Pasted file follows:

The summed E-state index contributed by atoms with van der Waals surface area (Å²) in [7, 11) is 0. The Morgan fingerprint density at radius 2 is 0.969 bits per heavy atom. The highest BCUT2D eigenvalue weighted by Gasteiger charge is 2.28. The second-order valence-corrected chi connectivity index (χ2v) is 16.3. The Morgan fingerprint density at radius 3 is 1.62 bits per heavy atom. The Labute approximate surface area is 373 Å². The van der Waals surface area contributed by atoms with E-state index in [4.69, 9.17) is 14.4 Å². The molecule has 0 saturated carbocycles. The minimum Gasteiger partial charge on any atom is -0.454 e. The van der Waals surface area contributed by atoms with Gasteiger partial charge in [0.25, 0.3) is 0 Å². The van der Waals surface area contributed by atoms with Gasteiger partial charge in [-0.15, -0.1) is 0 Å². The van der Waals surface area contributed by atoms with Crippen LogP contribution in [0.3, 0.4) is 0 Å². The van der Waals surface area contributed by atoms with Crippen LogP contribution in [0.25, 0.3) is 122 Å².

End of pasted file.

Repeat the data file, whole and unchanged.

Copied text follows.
The summed E-state index contributed by atoms with van der Waals surface area (Å²) in [7, 11) is 0. The Morgan fingerprint density at radius 2 is 0.969 bits per heavy atom. The highest BCUT2D eigenvalue weighted by Gasteiger charge is 2.28. The second-order valence-corrected chi connectivity index (χ2v) is 16.3. The Morgan fingerprint density at radius 3 is 1.62 bits per heavy atom. The Labute approximate surface area is 373 Å². The van der Waals surface area contributed by atoms with E-state index in [4.69, 9.17) is 14.4 Å². The molecule has 0 saturated carbocycles. The minimum Gasteiger partial charge on any atom is -0.454 e. The van der Waals surface area contributed by atoms with Gasteiger partial charge in [0.25, 0.3) is 0 Å². The van der Waals surface area contributed by atoms with Gasteiger partial charge in [-0.15, -0.1) is 0 Å². The van der Waals surface area contributed by atoms with Crippen LogP contribution in [0.3, 0.4) is 0 Å². The van der Waals surface area contributed by atoms with Crippen LogP contribution in [0.25, 0.3) is 122 Å².